In American folklore, the feud between the Hatfields and McCoys has long served as a metaphor for bitterly warring rival parties. However, this twenty-eight-year dispute in the backcountry of West Virginia pales in comparison to the battle that rages among thought leaders about the best way to lead a board. Some steadfastly hold to the notion that the CEO and board chair should be the same person. Others think the roles should be split. A third camp posits that the CEO should have the chair responsibilities with a separate “lead director” position designating the top director position. Shareholder activists strongly support the opinion that the role of chairman and CEO should remain separate, but in reality, the practice of separating the two remains below 50% in larger corporations. Each argument has its merits, but the advantages of separation outweigh the counterpoint for three reasons.
First, when the roles remain separate, people can address the practical and ethical demands of their unique positions. The CEO needs to spend time doing three things: growing the business, making strategic decisions to grow the business, and developing the bench. When CEOs take their eyes off any one of these balls, dire consequences ensue. Arguably, with the exception of developing talent, two of the three responsibilities mirror the board chairman’s duties too, but chairmen have additional duties that create the conflict of interest.
The function of the chairman is to run board meetings and oversee the process of hiring, firing, evaluating, and compensating the CEO. Click To TweetClearly, CEOs cannot perform these duties impartially. Without the direction of an independent leader, the board will find performing these critical functions much more difficult, if not impossible. On the other hand, when chairmen can play the role of advisors, and the CEO can concentrate on delivering on the strategy, accountability stays clear, and the CEO can retain both the responsibility for results and the decision making authority to ensure success.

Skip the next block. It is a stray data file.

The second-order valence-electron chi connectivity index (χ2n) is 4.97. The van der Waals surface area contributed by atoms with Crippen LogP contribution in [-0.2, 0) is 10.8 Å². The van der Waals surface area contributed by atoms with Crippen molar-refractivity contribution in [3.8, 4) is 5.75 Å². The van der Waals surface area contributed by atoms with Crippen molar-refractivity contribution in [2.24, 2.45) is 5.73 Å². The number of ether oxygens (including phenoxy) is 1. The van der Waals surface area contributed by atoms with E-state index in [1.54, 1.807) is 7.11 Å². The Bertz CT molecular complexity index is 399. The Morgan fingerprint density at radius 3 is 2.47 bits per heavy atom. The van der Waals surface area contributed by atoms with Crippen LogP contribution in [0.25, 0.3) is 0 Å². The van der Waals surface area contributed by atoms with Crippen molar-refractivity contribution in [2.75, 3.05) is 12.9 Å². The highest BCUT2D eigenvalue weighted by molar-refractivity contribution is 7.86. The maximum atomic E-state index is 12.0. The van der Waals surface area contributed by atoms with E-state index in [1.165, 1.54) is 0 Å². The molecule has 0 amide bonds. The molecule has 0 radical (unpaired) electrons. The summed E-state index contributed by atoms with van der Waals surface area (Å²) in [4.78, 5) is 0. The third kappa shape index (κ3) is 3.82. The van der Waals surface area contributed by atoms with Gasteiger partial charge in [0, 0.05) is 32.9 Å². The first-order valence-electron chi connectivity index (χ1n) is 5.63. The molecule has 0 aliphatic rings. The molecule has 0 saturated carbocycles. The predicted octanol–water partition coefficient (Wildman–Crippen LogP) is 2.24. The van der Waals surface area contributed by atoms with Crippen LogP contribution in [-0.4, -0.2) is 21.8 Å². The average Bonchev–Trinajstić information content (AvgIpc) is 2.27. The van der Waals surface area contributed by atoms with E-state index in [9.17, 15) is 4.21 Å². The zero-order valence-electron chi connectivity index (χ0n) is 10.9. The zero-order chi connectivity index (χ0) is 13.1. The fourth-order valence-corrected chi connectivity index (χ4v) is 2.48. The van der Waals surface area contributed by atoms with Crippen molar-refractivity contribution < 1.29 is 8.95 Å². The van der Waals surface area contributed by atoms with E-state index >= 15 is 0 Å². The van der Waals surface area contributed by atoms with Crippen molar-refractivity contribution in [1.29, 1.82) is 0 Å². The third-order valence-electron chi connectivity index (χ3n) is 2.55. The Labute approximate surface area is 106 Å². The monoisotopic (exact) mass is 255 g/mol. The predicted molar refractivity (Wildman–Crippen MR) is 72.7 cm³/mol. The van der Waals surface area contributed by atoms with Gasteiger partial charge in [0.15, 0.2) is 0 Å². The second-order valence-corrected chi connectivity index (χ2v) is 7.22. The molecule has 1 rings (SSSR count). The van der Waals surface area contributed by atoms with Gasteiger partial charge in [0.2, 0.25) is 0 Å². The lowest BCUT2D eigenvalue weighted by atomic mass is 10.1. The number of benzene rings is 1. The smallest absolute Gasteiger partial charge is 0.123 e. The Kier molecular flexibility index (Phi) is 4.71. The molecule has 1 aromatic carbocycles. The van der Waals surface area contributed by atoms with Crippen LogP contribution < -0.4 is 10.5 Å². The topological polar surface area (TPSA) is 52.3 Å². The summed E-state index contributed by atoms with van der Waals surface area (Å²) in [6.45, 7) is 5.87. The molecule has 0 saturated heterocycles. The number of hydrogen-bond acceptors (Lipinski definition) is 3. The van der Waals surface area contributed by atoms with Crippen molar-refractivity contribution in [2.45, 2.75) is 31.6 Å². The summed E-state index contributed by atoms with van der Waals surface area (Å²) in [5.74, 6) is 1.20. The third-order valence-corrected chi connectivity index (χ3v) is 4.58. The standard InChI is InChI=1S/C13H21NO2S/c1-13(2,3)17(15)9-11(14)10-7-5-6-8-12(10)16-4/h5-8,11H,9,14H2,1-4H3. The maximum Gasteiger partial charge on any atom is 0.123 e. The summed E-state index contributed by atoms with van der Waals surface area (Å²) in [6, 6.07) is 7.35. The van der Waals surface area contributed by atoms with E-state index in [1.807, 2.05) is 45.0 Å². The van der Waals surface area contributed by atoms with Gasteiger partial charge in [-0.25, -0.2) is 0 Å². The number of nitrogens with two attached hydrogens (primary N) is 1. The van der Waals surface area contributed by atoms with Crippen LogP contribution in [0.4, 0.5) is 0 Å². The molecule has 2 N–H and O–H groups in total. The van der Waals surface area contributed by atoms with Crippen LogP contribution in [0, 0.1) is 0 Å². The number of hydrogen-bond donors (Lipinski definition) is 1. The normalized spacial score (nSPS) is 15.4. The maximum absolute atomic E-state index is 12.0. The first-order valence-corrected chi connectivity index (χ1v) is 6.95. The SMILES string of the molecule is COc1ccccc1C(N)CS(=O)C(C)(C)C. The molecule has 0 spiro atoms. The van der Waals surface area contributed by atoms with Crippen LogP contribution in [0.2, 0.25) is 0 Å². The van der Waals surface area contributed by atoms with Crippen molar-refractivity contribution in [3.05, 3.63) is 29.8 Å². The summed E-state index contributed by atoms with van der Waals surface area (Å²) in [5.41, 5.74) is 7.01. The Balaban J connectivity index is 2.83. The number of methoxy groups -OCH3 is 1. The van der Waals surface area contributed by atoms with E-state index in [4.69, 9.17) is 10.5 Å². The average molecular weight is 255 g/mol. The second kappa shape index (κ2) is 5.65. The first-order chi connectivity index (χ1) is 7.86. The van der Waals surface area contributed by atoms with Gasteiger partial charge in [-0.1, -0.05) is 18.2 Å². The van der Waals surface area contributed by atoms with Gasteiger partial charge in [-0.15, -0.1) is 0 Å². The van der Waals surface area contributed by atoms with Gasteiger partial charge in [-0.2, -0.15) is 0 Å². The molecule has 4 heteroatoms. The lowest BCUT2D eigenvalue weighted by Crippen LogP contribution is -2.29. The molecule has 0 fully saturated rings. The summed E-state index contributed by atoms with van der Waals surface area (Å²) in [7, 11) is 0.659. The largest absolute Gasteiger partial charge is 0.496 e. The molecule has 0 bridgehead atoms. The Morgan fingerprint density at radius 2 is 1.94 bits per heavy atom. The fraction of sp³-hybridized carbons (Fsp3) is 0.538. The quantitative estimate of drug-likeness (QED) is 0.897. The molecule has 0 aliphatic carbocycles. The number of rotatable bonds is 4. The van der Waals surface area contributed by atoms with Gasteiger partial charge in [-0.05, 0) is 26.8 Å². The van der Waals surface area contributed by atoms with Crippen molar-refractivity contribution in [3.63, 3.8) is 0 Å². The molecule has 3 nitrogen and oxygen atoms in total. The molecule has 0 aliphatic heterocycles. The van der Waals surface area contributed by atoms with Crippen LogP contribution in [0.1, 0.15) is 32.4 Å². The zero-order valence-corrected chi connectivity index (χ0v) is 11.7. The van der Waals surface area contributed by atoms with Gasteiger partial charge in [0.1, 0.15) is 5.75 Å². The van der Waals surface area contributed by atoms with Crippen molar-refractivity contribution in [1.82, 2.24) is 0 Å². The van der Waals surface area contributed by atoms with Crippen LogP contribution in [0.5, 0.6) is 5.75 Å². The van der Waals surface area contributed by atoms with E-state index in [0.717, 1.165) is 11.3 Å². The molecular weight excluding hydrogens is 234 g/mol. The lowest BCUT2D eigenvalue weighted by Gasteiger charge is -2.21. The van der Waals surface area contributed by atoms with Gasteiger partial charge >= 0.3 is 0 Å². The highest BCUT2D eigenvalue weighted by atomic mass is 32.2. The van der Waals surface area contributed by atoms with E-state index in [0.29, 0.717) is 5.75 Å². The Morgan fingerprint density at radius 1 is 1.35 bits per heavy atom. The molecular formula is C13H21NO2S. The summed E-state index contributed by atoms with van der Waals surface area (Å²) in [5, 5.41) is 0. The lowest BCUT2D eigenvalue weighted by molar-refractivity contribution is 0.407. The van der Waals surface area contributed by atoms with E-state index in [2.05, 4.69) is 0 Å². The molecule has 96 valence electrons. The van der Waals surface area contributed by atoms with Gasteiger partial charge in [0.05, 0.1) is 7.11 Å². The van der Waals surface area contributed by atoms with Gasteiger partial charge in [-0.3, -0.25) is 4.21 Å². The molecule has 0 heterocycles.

Second, splitting the positions guarantees a more reasonable span of control, which cannot happen when the organization relies too heavily on one person in the suboptimal combined leadership structure. The reasons for checks and balances have changed in recent years as executives and boards of directors have experienced a loss of symbiosis. As we remember from science class, symbiosis occurs when there is a close ecological relationship between two different species. Sometimes a symbiotic relationship benefits both species, and mutualism occurs. At other times, one species benefits at the other’s expense, resulting in a parasitic relationship. In still other instances competition causes neither species benefits. We have only to open the Wall Street Journal on a given day to read corporate examples of each.
The Sarbanes-Oxley Act of 2002 and The Dodd-Frank Wall Street Reform and Consumer Protection Act of 2010 have created symbiosis challenges and caused executives, especially CEOs, and directors to examine the way they do business. Now, more than ever, directors are taking their responsibilities seriously, speaking up, and striving for results; but in many cases, the evolving relationship between the company’s executives and the board has not found the right symmetry. Finding it will depend on several factors—the most critical being checks and balances on the span of control. In general, a firm that relies on one individual for virtually all its decision making puts all its proverbial eggs in one basket. If anything happens to that one person, the company takes a disproportionate hit. If that person delivers anything less than stellar performance and decision making, the company takes a disproportionate hit—too risky.